Chris Cunningham’s “All is full of Love” Treatment
ALL IS FULL OF LOVE
BY CHRIS CUNNINGHAM
Against black we hear the faint sound of electricity gently surging. All around us, banks of fluorescent lights, behind Plexiglas flicker to life at random, illuminating an elegant, pristine white environment. It has a Japanese feel to it, a simplicity in its design. As we track forwards we are dwarfed on either side by two enormous medical/industrial robots. In unison they sweep around towards a workspace littered with eggshell-white plastic parts. As we get closer the parts become more visible and reveal an organic nature, their shapes resemble humanoid forms. From above we see clearly a female form in a fetal position completely abstracted and disassembled. Although it is artificial it is beautiful and elegant. The machines set to work in extreme slow motion. Their arms gracefully engaging with the incomplete human form, removing and adding parts to the partially hollow plastic shell and its matt black complex inner workings. Although only the front portion is in place its features are clearly those of Bjärk’s, albeit the smoothed panels of a Japanese motorbike. The eyes open as the robotic arms construct consciousness. Warm orange sparks fly against the cold blue white plastic. It feels like we are watching the last stages of an artificial intelligence’s birth. As it starts to sing, the elegance of the song and the imagery is contrasted by the abstractions caused by this incomplete form. It never quite becomes whole. As the track unfolds so too does the imagery developing in stages. The figure, still incomplete is upright now. Its hand reaching up to touch its own face. We reveal more of the scene. Gently white fluid, like milk starts to wash over the forms and eventually engulfs it (this would be achieved by submerging the forms in a vat of milk and draining it off, filmed in reverse). When the form emerges from the vat we reveal that it is number two in a series. Still with Björk’s features, the two ARTIFICIAL INTELLIGENCES begin to engage with one another. Locked together in a surreal embrace, parts intertwined and fused, we concentrate now on details, kissing, slow motion white fluid, fluorescent light. The imagery is slowly becoming more sexual but way too surreal and abstract to be offensive. We see the plastic bodies begin to unfold like strange flowers. The last sequence of shots as we pull back very wide reveal an indescribably abstract life form made from the two unfolded, artificial, humanoid forms. It’s like Kama Sutra meets Industrial Robotics .
The shots in this video will not be as difficult as you might imagine. The main performance aspect of the video would involve attaching blue panels to Björk’s body and replacing these areas with model parts filmed against the same background. This will give the illusion of her being hollow, completely artificial. We would shoot everything as a lock off. As we approach the finale, the shots would possibly start to include a mixture of computer graphics and live action, used seamlessly to depict these robots unfolding. A lot of preparatory work would be needed and some compositing but the shot would be very simple. I am convinced that this would make an extroadinary surreal performance video. The imagery would be majestic and we could be sexually suggestive as we like and get away with it.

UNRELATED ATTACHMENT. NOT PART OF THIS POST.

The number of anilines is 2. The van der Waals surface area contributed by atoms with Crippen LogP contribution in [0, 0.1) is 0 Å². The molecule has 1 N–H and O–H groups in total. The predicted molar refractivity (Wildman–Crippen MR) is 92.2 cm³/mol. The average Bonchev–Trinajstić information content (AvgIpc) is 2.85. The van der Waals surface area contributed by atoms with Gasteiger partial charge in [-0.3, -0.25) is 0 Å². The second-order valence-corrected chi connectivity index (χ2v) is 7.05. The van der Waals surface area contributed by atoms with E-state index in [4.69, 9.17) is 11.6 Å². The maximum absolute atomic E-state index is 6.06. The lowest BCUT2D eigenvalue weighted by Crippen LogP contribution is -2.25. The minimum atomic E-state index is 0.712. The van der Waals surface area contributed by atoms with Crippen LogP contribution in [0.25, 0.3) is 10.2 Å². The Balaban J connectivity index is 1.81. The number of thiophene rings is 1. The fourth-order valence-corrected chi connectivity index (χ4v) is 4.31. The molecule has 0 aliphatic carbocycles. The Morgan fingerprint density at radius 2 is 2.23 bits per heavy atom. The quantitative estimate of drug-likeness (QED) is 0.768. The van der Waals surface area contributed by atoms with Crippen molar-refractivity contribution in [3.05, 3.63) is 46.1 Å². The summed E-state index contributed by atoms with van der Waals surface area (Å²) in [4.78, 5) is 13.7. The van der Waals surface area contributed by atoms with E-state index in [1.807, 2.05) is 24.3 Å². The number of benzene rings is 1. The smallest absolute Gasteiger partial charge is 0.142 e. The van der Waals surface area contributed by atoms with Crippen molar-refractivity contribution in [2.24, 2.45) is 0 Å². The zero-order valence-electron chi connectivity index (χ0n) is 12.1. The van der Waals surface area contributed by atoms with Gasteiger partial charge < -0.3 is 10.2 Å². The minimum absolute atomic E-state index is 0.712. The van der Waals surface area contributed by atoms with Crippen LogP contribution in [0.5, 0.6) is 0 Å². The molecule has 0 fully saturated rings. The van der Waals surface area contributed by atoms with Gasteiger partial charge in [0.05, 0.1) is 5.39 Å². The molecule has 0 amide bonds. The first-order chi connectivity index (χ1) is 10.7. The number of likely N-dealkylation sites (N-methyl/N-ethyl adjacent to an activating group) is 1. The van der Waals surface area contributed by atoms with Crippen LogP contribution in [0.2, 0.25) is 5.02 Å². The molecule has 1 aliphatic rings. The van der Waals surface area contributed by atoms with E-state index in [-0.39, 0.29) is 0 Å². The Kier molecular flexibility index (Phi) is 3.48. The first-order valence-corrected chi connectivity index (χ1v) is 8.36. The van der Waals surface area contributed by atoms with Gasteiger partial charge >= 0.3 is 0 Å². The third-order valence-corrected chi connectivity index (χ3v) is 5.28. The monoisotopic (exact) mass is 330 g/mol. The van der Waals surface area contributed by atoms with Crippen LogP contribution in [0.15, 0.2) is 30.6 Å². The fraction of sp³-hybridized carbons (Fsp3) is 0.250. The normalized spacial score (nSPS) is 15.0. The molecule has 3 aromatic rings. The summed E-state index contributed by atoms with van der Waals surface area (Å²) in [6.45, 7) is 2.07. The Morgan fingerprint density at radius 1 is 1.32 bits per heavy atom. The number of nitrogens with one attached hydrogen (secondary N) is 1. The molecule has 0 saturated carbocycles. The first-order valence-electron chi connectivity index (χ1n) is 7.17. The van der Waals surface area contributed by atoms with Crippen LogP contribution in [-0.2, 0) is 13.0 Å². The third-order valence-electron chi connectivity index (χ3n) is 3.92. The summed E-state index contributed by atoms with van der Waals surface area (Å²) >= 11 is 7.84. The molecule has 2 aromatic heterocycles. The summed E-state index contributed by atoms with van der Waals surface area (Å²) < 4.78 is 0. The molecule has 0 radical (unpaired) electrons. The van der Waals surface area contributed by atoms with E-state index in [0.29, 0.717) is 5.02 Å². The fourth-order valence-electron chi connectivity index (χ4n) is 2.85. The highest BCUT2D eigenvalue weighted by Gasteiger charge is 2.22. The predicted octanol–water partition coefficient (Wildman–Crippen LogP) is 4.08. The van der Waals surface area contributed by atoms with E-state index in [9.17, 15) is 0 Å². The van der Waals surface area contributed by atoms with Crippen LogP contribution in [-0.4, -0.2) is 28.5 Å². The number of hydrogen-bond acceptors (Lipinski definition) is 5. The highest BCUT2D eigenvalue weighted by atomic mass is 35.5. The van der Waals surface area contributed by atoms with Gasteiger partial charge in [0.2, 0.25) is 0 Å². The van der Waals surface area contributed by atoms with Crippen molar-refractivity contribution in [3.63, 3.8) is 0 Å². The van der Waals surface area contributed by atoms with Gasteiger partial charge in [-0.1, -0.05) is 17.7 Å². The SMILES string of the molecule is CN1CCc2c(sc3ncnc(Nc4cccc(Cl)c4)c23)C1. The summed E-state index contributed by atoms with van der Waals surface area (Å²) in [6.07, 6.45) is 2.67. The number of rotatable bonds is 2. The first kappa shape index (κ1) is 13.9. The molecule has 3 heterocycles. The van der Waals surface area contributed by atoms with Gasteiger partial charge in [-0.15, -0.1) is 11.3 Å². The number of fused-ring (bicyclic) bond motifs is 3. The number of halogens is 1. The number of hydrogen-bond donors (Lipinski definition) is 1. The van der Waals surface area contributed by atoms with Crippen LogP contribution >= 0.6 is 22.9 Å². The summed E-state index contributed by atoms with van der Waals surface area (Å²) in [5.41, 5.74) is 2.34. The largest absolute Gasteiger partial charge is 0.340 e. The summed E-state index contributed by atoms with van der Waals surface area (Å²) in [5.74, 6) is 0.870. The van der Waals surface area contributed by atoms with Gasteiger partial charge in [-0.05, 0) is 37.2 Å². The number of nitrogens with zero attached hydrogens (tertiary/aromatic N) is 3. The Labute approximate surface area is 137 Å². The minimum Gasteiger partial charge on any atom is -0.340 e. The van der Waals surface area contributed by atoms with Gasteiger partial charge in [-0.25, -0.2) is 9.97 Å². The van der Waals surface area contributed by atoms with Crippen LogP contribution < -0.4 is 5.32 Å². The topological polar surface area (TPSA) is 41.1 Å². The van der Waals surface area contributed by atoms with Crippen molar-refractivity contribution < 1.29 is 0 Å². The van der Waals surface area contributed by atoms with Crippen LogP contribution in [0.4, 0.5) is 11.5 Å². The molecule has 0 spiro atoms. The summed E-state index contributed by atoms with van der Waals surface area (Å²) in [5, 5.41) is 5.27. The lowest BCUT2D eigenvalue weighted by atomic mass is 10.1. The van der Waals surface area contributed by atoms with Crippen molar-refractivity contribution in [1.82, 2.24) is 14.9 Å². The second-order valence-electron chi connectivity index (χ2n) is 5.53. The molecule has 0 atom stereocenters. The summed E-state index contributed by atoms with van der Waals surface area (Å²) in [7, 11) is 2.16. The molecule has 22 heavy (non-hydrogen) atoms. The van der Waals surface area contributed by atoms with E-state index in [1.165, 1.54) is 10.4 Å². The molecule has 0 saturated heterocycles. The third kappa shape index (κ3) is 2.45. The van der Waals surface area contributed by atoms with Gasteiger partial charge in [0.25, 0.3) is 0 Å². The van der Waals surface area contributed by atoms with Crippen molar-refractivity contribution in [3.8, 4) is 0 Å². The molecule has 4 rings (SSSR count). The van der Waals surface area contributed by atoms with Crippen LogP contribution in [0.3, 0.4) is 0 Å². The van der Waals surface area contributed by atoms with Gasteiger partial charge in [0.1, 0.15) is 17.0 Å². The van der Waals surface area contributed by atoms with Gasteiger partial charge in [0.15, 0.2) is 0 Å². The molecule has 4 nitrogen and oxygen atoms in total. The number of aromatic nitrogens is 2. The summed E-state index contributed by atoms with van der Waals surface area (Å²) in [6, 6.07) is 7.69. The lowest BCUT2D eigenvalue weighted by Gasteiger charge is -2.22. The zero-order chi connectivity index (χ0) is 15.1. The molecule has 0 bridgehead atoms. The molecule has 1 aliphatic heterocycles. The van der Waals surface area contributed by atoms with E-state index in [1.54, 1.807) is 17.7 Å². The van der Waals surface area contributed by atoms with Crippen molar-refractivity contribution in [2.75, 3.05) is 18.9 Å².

“My initial idea was to have a final stage where the two robots unfold like a flower as they mate,” says Chris Cunningham. “We couldn’t manage it, but perhaps it’s just as well, as the music doesn’t really allow for it.” The robots were built by Paul Catling, who also sculpted the masks for Windowlicker. Catling, who taught Cunningham about model-making, sculpted the full-sized robots in clay in two hours.Cunningham worked with Julian Caldow on the set design, and it was put together by Chris Oddy. But the director says, “To be perfectly honest I didn’t have time to make the set look exactly as I wanted it, so I made it post heavy.” For example, on the shoot there were two main robot arms (operated simply by rods), but in post production, a third and fourth robot arm were created in CGI at Glassworks. “I think I lost confidence that there was enough happening,” admits Cunningham, and this put pressure on an already six-figure budget. But the results are amazing: it’s impossible to tell what is “real” and what is not. This also applies to the work on the Björk robot. First of all the robot was shot in situ without its head, then Björk was put in the same position to match her head with the robot body. But only her eyes and mouth were actually used - the rest of the robot head is 3D, tracked from her real one.
End of transmission.